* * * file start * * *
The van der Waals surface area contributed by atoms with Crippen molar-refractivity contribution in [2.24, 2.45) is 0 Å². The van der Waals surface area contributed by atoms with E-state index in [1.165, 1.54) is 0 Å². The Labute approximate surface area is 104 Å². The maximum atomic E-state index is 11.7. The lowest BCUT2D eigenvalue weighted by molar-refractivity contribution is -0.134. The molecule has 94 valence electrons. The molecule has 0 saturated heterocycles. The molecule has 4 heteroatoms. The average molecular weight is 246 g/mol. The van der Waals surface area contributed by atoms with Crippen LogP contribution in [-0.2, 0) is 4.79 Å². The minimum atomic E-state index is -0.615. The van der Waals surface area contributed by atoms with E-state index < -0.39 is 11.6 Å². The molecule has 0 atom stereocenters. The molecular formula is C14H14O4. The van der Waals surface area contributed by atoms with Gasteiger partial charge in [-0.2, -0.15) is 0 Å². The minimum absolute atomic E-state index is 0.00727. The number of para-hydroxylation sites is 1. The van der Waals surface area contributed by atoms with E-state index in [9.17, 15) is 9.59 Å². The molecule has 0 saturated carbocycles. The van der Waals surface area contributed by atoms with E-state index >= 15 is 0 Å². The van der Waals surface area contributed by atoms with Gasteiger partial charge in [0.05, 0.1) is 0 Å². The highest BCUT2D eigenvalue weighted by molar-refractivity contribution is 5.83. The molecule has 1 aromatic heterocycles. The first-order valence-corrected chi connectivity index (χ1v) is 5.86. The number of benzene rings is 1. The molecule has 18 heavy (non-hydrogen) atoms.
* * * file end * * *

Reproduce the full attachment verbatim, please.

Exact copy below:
The van der Waals surface area contributed by atoms with Crippen molar-refractivity contribution in [2.24, 2.45) is 0 Å². The van der Waals surface area contributed by atoms with E-state index in [1.165, 1.54) is 0 Å². The Labute approximate surface area is 104 Å². The maximum atomic E-state index is 11.7. The lowest BCUT2D eigenvalue weighted by molar-refractivity contribution is -0.134. The molecule has 94 valence electrons. The molecule has 0 saturated heterocycles. The molecule has 4 heteroatoms. The average molecular weight is 246 g/mol. The van der Waals surface area contributed by atoms with Crippen LogP contribution in [-0.2, 0) is 4.79 Å². The minimum atomic E-state index is -0.615. The van der Waals surface area contributed by atoms with E-state index < -0.39 is 11.6 Å². The molecule has 0 atom stereocenters. The molecular formula is C14H14O4. The van der Waals surface area contributed by atoms with Gasteiger partial charge in [-0.2, -0.15) is 0 Å². The minimum absolute atomic E-state index is 0.00727. The number of para-hydroxylation sites is 1. The van der Waals surface area contributed by atoms with E-state index in [9.17, 15) is 9.59 Å². The molecule has 0 saturated carbocycles. The van der Waals surface area contributed by atoms with E-state index >= 15 is 0 Å². The van der Waals surface area contributed by atoms with Gasteiger partial charge in [0.05, 0.1) is 0 Å². The highest BCUT2D eigenvalue weighted by molar-refractivity contribution is 5.83. The molecule has 1 aromatic heterocycles. The first-order valence-corrected chi connectivity index (χ1v) is 5.86. The number of benzene rings is 1. The molecule has 18 heavy (non-hydrogen) atoms.